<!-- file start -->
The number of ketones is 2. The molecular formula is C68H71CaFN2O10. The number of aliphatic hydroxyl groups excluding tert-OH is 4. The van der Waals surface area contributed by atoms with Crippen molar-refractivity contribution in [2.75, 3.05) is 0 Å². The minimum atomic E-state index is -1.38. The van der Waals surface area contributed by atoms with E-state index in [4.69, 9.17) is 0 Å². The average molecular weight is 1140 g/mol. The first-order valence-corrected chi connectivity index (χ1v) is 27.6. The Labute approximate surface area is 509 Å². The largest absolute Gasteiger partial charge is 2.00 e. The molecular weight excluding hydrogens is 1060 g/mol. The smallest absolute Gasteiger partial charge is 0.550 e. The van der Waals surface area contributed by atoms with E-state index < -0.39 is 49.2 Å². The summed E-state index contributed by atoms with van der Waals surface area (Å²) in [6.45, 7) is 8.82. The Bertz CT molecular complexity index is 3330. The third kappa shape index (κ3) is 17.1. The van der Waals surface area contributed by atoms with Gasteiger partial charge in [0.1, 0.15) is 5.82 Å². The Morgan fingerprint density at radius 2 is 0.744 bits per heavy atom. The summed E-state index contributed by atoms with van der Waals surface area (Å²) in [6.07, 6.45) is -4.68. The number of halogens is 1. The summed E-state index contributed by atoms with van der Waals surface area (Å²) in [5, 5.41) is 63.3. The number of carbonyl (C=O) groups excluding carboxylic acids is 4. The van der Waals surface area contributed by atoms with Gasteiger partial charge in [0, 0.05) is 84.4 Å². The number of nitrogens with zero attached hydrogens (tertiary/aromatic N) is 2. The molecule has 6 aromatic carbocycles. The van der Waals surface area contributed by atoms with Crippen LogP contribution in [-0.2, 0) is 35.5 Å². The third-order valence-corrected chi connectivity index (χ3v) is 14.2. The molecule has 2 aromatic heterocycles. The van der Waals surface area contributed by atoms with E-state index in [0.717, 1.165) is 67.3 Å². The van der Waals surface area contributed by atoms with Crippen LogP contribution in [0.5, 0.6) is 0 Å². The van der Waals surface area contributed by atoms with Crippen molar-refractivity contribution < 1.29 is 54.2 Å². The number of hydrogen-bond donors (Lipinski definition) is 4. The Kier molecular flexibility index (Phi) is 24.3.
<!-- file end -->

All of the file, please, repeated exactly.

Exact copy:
The number of ketones is 2. The molecular formula is C68H71CaFN2O10. The number of aliphatic hydroxyl groups excluding tert-OH is 4. The van der Waals surface area contributed by atoms with Crippen molar-refractivity contribution in [2.75, 3.05) is 0 Å². The minimum atomic E-state index is -1.38. The van der Waals surface area contributed by atoms with E-state index in [4.69, 9.17) is 0 Å². The average molecular weight is 1140 g/mol. The first-order valence-corrected chi connectivity index (χ1v) is 27.6. The Labute approximate surface area is 509 Å². The largest absolute Gasteiger partial charge is 2.00 e. The molecular weight excluding hydrogens is 1060 g/mol. The smallest absolute Gasteiger partial charge is 0.550 e. The van der Waals surface area contributed by atoms with E-state index < -0.39 is 49.2 Å². The summed E-state index contributed by atoms with van der Waals surface area (Å²) in [6.45, 7) is 8.82. The Bertz CT molecular complexity index is 3330. The third kappa shape index (κ3) is 17.1. The van der Waals surface area contributed by atoms with Gasteiger partial charge in [0.1, 0.15) is 5.82 Å². The Morgan fingerprint density at radius 2 is 0.744 bits per heavy atom. The summed E-state index contributed by atoms with van der Waals surface area (Å²) in [6.07, 6.45) is -4.68. The number of halogens is 1. The summed E-state index contributed by atoms with van der Waals surface area (Å²) in [5, 5.41) is 63.3. The number of carbonyl (C=O) groups excluding carboxylic acids is 4. The van der Waals surface area contributed by atoms with Gasteiger partial charge in [0, 0.05) is 84.4 Å². The number of nitrogens with zero attached hydrogens (tertiary/aromatic N) is 2. The molecule has 6 aromatic carbocycles. The van der Waals surface area contributed by atoms with Crippen LogP contribution in [-0.2, 0) is 35.5 Å². The third-order valence-corrected chi connectivity index (χ3v) is 14.2. The molecule has 2 aromatic heterocycles. The van der Waals surface area contributed by atoms with E-state index in [0.717, 1.165) is 67.3 Å². The van der Waals surface area contributed by atoms with Crippen LogP contribution in [0.5, 0.6) is 0 Å². The van der Waals surface area contributed by atoms with Crippen molar-refractivity contribution < 1.29 is 54.2 Å². The number of hydrogen-bond donors (Lipinski definition) is 4. The Kier molecular flexibility index (Phi) is 24.3.